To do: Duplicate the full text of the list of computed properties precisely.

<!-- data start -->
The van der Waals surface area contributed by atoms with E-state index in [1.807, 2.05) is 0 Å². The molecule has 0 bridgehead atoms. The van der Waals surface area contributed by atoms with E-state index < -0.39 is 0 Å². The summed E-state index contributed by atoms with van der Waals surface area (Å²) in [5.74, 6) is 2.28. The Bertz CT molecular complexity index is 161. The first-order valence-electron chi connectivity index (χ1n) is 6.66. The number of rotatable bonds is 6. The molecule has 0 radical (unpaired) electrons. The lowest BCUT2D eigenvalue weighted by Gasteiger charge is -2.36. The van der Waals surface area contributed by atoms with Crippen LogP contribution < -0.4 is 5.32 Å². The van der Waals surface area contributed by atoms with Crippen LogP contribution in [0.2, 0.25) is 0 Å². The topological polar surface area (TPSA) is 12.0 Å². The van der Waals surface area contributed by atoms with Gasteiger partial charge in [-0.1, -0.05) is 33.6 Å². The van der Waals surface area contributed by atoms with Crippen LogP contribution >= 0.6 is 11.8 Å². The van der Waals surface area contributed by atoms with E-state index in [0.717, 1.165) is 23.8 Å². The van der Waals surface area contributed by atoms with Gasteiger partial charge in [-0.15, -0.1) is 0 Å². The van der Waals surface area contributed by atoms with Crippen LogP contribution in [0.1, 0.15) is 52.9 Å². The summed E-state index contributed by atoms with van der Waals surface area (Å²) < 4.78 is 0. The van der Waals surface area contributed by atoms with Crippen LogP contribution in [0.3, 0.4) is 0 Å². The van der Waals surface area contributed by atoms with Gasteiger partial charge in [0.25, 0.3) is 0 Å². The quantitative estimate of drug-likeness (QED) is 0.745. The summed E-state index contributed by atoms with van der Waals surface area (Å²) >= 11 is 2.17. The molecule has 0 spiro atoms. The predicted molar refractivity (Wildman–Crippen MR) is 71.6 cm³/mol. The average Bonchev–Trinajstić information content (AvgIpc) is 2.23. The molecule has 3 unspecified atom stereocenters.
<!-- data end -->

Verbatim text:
The van der Waals surface area contributed by atoms with E-state index in [1.807, 2.05) is 0 Å². The molecule has 0 bridgehead atoms. The van der Waals surface area contributed by atoms with E-state index < -0.39 is 0 Å². The summed E-state index contributed by atoms with van der Waals surface area (Å²) in [5.74, 6) is 2.28. The Bertz CT molecular complexity index is 161. The first-order valence-electron chi connectivity index (χ1n) is 6.66. The number of rotatable bonds is 6. The molecule has 0 radical (unpaired) electrons. The lowest BCUT2D eigenvalue weighted by Gasteiger charge is -2.36. The van der Waals surface area contributed by atoms with Crippen LogP contribution < -0.4 is 5.32 Å². The van der Waals surface area contributed by atoms with Crippen LogP contribution in [0.2, 0.25) is 0 Å². The topological polar surface area (TPSA) is 12.0 Å². The van der Waals surface area contributed by atoms with Gasteiger partial charge in [-0.1, -0.05) is 33.6 Å². The van der Waals surface area contributed by atoms with Crippen LogP contribution >= 0.6 is 11.8 Å². The van der Waals surface area contributed by atoms with E-state index in [0.717, 1.165) is 23.8 Å². The van der Waals surface area contributed by atoms with Gasteiger partial charge in [-0.15, -0.1) is 0 Å². The van der Waals surface area contributed by atoms with Crippen LogP contribution in [0.1, 0.15) is 52.9 Å². The summed E-state index contributed by atoms with van der Waals surface area (Å²) < 4.78 is 0. The van der Waals surface area contributed by atoms with Crippen LogP contribution in [0.3, 0.4) is 0 Å². The van der Waals surface area contributed by atoms with Gasteiger partial charge in [0.25, 0.3) is 0 Å². The quantitative estimate of drug-likeness (QED) is 0.745. The summed E-state index contributed by atoms with van der Waals surface area (Å²) >= 11 is 2.17. The molecule has 0 spiro atoms. The predicted molar refractivity (Wildman–Crippen MR) is 71.6 cm³/mol. The average Bonchev–Trinajstić information content (AvgIpc) is 2.23. The molecule has 3 unspecified atom stereocenters.